Just back from France, I was physically living in my usual niche of the EU. The rest of me, however, was still south. I was functioning in lowest gear and slowly picking up speed. Stress, hurry, quick, fast, urgent? Such notions had been deleted from my dictionary and diary.
This resulted in me missing my public transport connection. No problem during the rush hour, but I managed it during the early evening, when public transport materialises about once every 30 minutes. If you’re lucky.
Walking home via the supermarket would be faster than waiting. So I sauntered past closed shops, open bars, busy restaurants, while humming a French song about “amour”. I crossed the square with its church and row of various small restaurants, one of which is Knossos.
Outside Knossos sat two women on a low brick wall; drink in one hand, cigarette in the other. As I neared, I heard they were chatting in a foreign language.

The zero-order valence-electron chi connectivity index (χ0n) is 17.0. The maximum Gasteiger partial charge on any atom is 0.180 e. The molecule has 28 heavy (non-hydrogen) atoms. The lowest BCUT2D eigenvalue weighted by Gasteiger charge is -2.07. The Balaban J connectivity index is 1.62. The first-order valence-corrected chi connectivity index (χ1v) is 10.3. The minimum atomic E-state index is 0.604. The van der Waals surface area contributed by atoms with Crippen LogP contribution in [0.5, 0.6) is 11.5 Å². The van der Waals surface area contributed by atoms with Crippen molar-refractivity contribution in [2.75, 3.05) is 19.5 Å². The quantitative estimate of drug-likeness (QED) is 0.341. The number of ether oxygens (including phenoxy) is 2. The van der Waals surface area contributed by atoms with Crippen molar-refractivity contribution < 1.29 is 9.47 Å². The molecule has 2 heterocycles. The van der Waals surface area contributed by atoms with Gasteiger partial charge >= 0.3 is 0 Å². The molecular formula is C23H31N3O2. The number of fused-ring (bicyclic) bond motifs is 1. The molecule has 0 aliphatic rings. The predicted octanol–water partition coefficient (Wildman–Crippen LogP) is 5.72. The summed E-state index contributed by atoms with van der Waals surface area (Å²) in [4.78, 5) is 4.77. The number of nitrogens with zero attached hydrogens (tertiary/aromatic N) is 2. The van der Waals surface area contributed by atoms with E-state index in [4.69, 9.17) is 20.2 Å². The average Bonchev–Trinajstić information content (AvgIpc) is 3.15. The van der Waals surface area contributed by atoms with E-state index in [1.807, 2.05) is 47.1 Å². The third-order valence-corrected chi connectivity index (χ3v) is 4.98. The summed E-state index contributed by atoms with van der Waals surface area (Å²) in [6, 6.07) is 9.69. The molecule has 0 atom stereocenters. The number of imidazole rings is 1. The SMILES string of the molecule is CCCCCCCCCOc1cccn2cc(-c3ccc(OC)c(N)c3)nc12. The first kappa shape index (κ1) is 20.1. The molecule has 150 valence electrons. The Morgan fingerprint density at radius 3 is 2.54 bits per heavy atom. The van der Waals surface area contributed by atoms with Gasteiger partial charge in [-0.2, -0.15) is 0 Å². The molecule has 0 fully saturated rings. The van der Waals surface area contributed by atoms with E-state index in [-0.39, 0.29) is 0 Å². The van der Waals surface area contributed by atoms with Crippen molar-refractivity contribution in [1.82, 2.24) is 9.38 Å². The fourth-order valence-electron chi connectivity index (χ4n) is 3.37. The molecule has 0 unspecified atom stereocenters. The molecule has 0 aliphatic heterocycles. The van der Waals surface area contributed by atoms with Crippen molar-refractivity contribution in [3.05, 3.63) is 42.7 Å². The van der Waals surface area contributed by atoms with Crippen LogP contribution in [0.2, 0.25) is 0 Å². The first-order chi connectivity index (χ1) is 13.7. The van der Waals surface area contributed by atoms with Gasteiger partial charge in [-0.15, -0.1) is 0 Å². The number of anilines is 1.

It was not Greek. It was not English either.
Drawing closer, I was able to distinguish more.
Suddenly, I recognised sounds, rhythm, words: they were chatting in French.
As I passed, my ears caught a few phrases:
“… comme il dort avec toi, – avec moi, – avec nous, – il dort avec tous … “
“Mais oui, …”
I was shocked! It took an effort to pretend I’d not heard a thing.
With difficulty I continued unfalteringly on my way to buy vin, pain, Boursin – though my head must have turned tomato red.
Meanwhile, my brain was digesting the French:
“… like he sleeps with you, with me, with us … he sleeps with everybody …”
No need to read three novels on shades of grey! No need to watch Nymphomaniac! No! All you need is missing a public transport connection and you land in a scene with limitless possibilities of interpretation.
Which he? Who was he? Did I know him?
What did they do? Did both ladies … alone, together? What else?
Who else? How many? What, where, when?
My brain was in overdrive. How very French and what a shame …
What are you thinking?
No! What a shame I don’t smoke, of course!
Otherwise, I could have stopped to cadge a cigarette and could have struck up a conversation. Then all my questions would have been answered – after offering an Ouzo or two, maybe three.
And then you and I would have known, who is living a libertine life here!